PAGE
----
Mission style bed - Woodworking Talk - Woodworkers Forum
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post #1 of 40 Old 11-17-2008, 07:34 PM Thread Starter
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Mission style bed

This is a work in progress...

I'm building a king-size mission style bed from African mahogany, as well as a matching nightstand. I've built a number of these from oak, but when my wife said she wanted to get rid of the queen and get a king I saw an opportunity to do something different. I got quite a bit of African mahogany that has some pretty crazy figure to it.

The bed isn't glued up yet, just dry fit to check everything. Now I have to take it all apart, face plane some burn marks off some of the slats, and use the block plane to chamfer every sharp edge.

In the past I've always used lots of biscuits to join the headboard/footboard stretchers to the legs but decided to do it right this time and use large mortises and tenons.

This is also the first time I've used a doweling jig for the slats, which is about the slickest thing ever! Quite a bit of layout, but it couldn't have worked better!

I use knockdown bedrail fasteners on the bedrails where they connect to the headboard and footboard.

I'll post pics as the project progresses.
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post #2 of 40 Old 11-17-2008, 07:35 PM Thread Starter
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Pics of the whole footboard. Headboard's not built yet...
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post #3 of 40 Old 11-17-2008, 07:36 PM Thread Starter
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And here's a sample of the wood with teak oil and a couple coats of wipe-on poly.
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post #4 of 40 Old 11-17-2008, 10:14 PM
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Termite: that looks absolutely awesome!!! I can't wait to see the finished project. I have built several beds, twins and queens....tell me, what are you going to use for side rail joining to the headboard/footboard posts? I've used the knock-down fasteners, never tried a through-bolt. Looks like you're thinking along the same lines, since I see no layout for a bolt hole.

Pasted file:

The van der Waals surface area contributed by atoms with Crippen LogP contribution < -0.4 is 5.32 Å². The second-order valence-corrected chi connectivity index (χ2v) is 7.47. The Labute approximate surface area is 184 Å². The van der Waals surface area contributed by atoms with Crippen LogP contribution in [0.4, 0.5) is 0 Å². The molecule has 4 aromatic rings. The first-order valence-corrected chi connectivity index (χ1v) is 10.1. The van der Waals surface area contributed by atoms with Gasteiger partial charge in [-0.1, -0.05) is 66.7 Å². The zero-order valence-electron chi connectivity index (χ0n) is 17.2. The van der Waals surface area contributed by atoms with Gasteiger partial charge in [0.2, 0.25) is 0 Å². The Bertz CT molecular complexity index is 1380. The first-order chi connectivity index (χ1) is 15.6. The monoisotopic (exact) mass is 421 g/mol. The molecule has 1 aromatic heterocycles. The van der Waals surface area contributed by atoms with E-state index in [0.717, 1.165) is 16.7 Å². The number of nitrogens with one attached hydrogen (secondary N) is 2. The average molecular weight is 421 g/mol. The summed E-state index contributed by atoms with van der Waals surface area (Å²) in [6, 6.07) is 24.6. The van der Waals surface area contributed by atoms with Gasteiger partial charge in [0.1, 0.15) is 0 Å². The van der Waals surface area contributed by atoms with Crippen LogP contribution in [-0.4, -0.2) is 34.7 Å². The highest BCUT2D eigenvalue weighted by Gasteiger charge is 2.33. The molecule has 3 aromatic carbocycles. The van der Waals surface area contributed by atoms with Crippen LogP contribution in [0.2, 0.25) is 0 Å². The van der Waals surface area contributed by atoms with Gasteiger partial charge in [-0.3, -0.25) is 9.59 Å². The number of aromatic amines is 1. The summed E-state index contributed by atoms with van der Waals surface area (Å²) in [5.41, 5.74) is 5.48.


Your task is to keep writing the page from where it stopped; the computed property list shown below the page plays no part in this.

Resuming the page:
Just curious, would be interested to know your thoughts.

good work, and keep the pics coming

regards,
smitty
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post #5 of 40 Old 11-17-2008, 11:37 PM Thread Starter
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Thanks for the kind words Smitty.

I haven't ever used through bolts for joining the siderails, probably because I started with knockdown hardware on the first bed I ever built. They're super-strong and draw the joint down nice and tight when they're installed at the right depth. People always comment at how rigid the headboard is....No wiggle at the top is what I shoot for.

If I could go to the garage and not tinker with stuff, I'd be able to get the projects I undertake done a lot faster.
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post #6 of 40 Old 11-17-2008, 11:48 PM
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Termite I'm with Smitty, that is be-yoo-te-ful!!!! Man o man make sure you keep the pics coming as I too want to see the finished project. Building a bed is on my short list of projects for 2009.

John
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post #7 of 40 Old 11-18-2008, 12:18 AM Thread Starter
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Thanks Jdixon. I'll definately keep the pics coming as it progresses. I'm so excited to wipe teak oil on it I can hardly contain myself.
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post #8 of 40 Old 11-18-2008, 08:56 PM
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Nice work! I love the Mission Style in furniture.....I have a set of plans for a Mission Style grandfather clock...for when I have time.

Ladwig Construction